As Morrissey returns to remind us of his almost self-parodic ridiculousness these days with recent single Spent the Day in Bed – includes one line rhyming “emasculation” with “castration” and I say no more – it’s hard to decide whether or not Warner are trying to console us or troll us with a brand new multi-disc deluxe reissue of The Smiths’ arguably best-ever album. Come to think of it, “console or troll” would make for a good latter-day Morrissey lyric, wouldn’t it?
Ah, The Queen Is Dead. What a brilliant and strange and ridiculous and inconsistent and funny and bleak and beautiful but mostly plain brilliant album. Its inherent dichotomy is captured in the first few seconds of the regicide-advocating opener and title track, as a creepy sample of Cicely Courtneidge singing Take Me Back To Dear Old Blighty in The L-Shaped Room – a forewarning of some of the music hall comedy cringes that lie ahead – gives way to Mike Joyce’s bullying drums and Johnny Marr’s wailing feedback and wah-wah-smeared guitar riff. “Tied to your mother’s apron, no-one talks about castraaaaa-tion,” gurns Morrissey, amid a sprawling, angry lyric. No-one else except you, Morrissey – you do go on about castration a fair bit.
I’ll defer to Simon Goddard’s masterly track-by-track history of The Smiths, Songs That Saved Your Life, when it comes to properly surveying everything that made The Queen Is Dead fabulous in spite of its flaws. Sure, the oompah-oompah flatulence of Frankly Mr Shankly and the Carry On-level nudge-wink crapness of Some Girls Are Bigger Than Others besmirch a record that elsewhere gives us the soaring despair of I Know It’s Over, the witty, book-smart jangle of Cemetery Gates and the flyaway pop transcendence of The Boy With The Thorn In His Side.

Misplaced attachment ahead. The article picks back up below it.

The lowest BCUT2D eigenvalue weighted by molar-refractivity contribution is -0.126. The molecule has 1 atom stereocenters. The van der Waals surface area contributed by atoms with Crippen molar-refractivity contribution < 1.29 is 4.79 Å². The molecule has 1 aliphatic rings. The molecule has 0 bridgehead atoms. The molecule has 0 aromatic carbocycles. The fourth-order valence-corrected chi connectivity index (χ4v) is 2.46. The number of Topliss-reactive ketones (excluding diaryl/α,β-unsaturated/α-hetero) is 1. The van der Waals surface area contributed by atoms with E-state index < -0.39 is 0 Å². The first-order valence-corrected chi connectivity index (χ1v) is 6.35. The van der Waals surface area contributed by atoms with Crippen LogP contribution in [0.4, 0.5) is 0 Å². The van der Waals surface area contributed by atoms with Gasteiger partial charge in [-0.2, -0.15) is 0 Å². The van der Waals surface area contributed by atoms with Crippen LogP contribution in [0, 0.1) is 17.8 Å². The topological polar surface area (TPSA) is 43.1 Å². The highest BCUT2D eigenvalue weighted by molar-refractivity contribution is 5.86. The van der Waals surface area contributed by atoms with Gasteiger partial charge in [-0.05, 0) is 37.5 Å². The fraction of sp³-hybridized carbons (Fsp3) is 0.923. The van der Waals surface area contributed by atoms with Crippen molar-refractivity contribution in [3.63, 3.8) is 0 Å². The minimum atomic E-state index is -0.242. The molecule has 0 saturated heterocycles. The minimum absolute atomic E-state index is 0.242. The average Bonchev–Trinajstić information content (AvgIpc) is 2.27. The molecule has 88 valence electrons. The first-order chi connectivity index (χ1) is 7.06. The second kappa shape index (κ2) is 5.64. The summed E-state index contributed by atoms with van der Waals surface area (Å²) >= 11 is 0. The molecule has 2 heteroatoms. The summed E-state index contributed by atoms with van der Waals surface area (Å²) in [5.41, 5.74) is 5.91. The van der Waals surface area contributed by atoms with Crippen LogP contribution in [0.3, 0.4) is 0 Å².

In classic Smiths commercial suicide style, a track glamourising death wasn’t considered palatable to UK daytime radio listeners
But above all things this is the album that gave us There Is A Light That Never Goes Out – maybe The Smiths’ finest ever moment. A stirring ode to adolescent alienation, juxtaposing Marr’s elegant, sweeping synth-string adornments with one of Morrissey’s by turn most bleeding-hearted and patently, knowingly absurd lyrics, hailing getting crashed into by a double-decker bus beside the one you love as being “a heavenly way to die”. It’s a should-have-been mega hit single, but in classic Smiths commercial suicide style, a track glamourising death wasn’t considered palatable to UK daytime radio listeners.
Reissue packages being reissue packages – the vinyl and CD versions each span approximately 3,496 million discs each – The Queen Is Dead deluxe is packed with illuminating extras which you’ll probably listen to all of once. Be it demos which speak to how impressively fully fledged Marr’s vision of the record was even in its embryonic stages (famously Marr never knew what Morrissey would sing atop his compositions, he’d just hand over the music blind). Or recordings from a show in Boston which speak to what a stupendous live band The Smiths were in the summer of 1986, even as bassist Andy Rourke’s worsening heroin addiction and Morrissey’s increasingly overbearing persona widened fissures in the band.
“You cannot continue to record and simply hope that your audience will approve, or that average critics will approve, or that radio will approve,” speaks Morrissey of his impressions of the album 31 years on. “You progress only when you wonder if an abnormally scientific genius would approve – and this is the leap The Smiths took with The Queen Is Dead.” If you’re shrugging and/or frowning right now, then this is the natural response to pretty much anything Morrissey has to say any more. Luckily Marr is also on hand to proffer some typically reassuring straight-talking. “The Queen Is Dead was epic to make and epic to live,” he adds. That’s what we like to hear.